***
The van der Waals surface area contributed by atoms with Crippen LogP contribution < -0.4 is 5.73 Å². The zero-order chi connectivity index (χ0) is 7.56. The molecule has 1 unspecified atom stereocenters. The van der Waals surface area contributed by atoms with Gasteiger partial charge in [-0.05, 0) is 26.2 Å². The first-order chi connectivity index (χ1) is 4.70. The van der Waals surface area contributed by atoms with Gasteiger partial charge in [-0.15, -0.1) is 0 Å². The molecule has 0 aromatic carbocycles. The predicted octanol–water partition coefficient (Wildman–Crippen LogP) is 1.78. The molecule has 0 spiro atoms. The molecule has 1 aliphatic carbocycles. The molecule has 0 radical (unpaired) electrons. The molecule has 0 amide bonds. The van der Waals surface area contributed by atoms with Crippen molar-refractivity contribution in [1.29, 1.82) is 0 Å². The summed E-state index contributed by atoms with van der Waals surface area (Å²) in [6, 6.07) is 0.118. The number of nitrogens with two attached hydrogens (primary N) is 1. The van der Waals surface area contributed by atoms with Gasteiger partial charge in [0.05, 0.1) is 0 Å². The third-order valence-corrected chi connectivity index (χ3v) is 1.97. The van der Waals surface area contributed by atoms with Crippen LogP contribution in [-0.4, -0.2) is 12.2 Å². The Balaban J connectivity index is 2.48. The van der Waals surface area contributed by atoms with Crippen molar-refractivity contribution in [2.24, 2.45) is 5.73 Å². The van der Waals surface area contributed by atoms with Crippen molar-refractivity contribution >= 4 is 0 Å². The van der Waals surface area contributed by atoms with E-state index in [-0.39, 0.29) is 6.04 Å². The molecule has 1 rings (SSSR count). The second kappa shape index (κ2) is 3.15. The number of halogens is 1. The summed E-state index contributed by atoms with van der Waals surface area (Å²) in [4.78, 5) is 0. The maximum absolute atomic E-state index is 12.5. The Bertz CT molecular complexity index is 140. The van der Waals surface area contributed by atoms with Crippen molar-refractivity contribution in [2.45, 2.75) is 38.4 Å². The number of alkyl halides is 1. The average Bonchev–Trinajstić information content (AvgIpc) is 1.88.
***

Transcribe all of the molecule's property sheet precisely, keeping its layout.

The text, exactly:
The van der Waals surface area contributed by atoms with Crippen LogP contribution < -0.4 is 5.73 Å². The zero-order chi connectivity index (χ0) is 7.56. The molecule has 1 unspecified atom stereocenters. The van der Waals surface area contributed by atoms with Gasteiger partial charge in [-0.05, 0) is 26.2 Å². The first-order chi connectivity index (χ1) is 4.70. The van der Waals surface area contributed by atoms with Gasteiger partial charge in [-0.15, -0.1) is 0 Å². The molecule has 0 aromatic carbocycles. The predicted octanol–water partition coefficient (Wildman–Crippen LogP) is 1.78. The molecule has 0 spiro atoms. The molecule has 1 aliphatic carbocycles. The molecule has 0 radical (unpaired) electrons. The molecule has 0 amide bonds. The van der Waals surface area contributed by atoms with Crippen molar-refractivity contribution in [1.29, 1.82) is 0 Å². The summed E-state index contributed by atoms with van der Waals surface area (Å²) in [6, 6.07) is 0.118. The number of nitrogens with two attached hydrogens (primary N) is 1. The van der Waals surface area contributed by atoms with Gasteiger partial charge in [0.05, 0.1) is 0 Å². The third-order valence-corrected chi connectivity index (χ3v) is 1.97. The van der Waals surface area contributed by atoms with Crippen LogP contribution in [-0.4, -0.2) is 12.2 Å². The Balaban J connectivity index is 2.48. The van der Waals surface area contributed by atoms with Crippen molar-refractivity contribution in [2.24, 2.45) is 5.73 Å². The van der Waals surface area contributed by atoms with Crippen molar-refractivity contribution >= 4 is 0 Å². The van der Waals surface area contributed by atoms with E-state index in [-0.39, 0.29) is 6.04 Å². The molecule has 1 rings (SSSR count). The second kappa shape index (κ2) is 3.15. The number of halogens is 1. The summed E-state index contributed by atoms with van der Waals surface area (Å²) in [4.78, 5) is 0. The maximum absolute atomic E-state index is 12.5. The Bertz CT molecular complexity index is 140. The van der Waals surface area contributed by atoms with Crippen molar-refractivity contribution in [2.45, 2.75) is 38.4 Å². The number of alkyl halides is 1. The average Bonchev–Trinajstić information content (AvgIpc) is 1.88.